The “mountain cluster” of venues that will be used during the Sochi 2014 Olympic Winter Games look set to provide a lasting legacy for the local region – and Russia as a whole.
Located in Krasnaya Polyana, approximately 40km from Sochi, the newly-built mountain venues will be home to all the skiing and sliding sports during Sochi 2014. After the Games, many of the venues will continue to host major international competitions, such as World Cup events, while also providing modern facilities for the region.
The RusSki Gorki Jumping Centre, Sanki Sliding Centre and Rosa Khutor Extreme Park, for example, will all become national training centres, providing world-class facilities for Russia’s next generation of Olympians.
The Rosa Khutor Alpine Centre, meanwhile, which will host the Alpine skiing events during Sochi 2014, will become part of a major new ski resort.
Prior to its successful bid for the Games, Sochi was more widely known as one of Russia’s most popular summer holiday resorts, but the new facilities that have been constructed – such as those at Rosa Khutor – will see it become an important winter destination as well.
"The key achievement of the Sochi Winter Games will be that Sochi is no longer regarded simply as a summer resort, but as a place where people can visit all year round,” said Sochi mayor Anatoly Pakhomov in November 2012. “Sochi has 300 days of sunshine a year. It has a unique sub-tropical climate, so in March and April you can come skiing here and still find people sunbathing on the coast. It can be 10 or 15 degrees below freezing in Krasnaya Polyana and 15 degrees on the coastline.”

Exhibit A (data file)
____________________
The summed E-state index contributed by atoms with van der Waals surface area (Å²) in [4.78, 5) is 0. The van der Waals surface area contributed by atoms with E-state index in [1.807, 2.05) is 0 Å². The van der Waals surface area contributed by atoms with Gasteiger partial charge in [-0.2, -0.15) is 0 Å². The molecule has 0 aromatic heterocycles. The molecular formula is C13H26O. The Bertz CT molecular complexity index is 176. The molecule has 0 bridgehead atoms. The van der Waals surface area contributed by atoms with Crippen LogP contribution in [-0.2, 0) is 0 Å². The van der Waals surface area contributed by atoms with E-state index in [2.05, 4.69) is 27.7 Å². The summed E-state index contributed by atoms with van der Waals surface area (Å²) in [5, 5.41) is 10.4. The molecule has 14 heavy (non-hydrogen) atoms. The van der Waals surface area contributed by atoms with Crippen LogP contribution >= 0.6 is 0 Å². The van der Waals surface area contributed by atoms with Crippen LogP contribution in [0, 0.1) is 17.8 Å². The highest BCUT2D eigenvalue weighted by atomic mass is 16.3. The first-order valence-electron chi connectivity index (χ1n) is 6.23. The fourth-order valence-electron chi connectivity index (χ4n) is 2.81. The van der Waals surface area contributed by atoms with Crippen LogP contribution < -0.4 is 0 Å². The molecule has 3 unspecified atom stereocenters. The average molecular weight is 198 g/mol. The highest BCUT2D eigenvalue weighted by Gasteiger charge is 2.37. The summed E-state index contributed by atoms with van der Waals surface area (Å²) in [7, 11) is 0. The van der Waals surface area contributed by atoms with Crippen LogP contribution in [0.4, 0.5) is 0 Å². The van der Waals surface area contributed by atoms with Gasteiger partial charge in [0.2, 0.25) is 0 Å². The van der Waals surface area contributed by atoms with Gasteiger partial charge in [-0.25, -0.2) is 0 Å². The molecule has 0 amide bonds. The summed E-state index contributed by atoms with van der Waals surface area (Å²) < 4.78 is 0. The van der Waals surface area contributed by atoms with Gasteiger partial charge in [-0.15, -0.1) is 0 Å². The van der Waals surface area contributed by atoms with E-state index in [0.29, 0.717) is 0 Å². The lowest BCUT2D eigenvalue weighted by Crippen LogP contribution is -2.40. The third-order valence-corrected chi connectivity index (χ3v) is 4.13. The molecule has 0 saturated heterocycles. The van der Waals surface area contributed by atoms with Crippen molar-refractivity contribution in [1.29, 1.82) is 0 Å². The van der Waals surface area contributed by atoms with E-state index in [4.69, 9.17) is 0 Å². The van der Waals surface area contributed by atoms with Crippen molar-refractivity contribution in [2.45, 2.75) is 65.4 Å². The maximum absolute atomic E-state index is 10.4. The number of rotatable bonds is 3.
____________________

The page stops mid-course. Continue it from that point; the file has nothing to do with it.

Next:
"This is really a unique place,” Pakhomov added. “Sochi has always had the capacity to be an all-round resort, not just the most popular Russian summer resort. We never had the infrastructure or the conditions to make it happen before – but the Winter Games have prompted us to take that opportunity.”
Previously, the limited infrastructure in the mountains of the Krasnaya Polyana region made it difficult for visitors to take advantage of the excellent skiing conditions.
As a result of hosting the Winter Games, however, a high-speed train line has been built – linking the region with Sochi – while a new resort has also been developed in Rosa Khutor, with shops, restaurants and international hotel chains all due to open in the coming months. After the Games, it is hoped that Rosa Khutor will become a major ski destination for both Russian and overseas holidaymakers – providing another long-lasting legacy from the Games.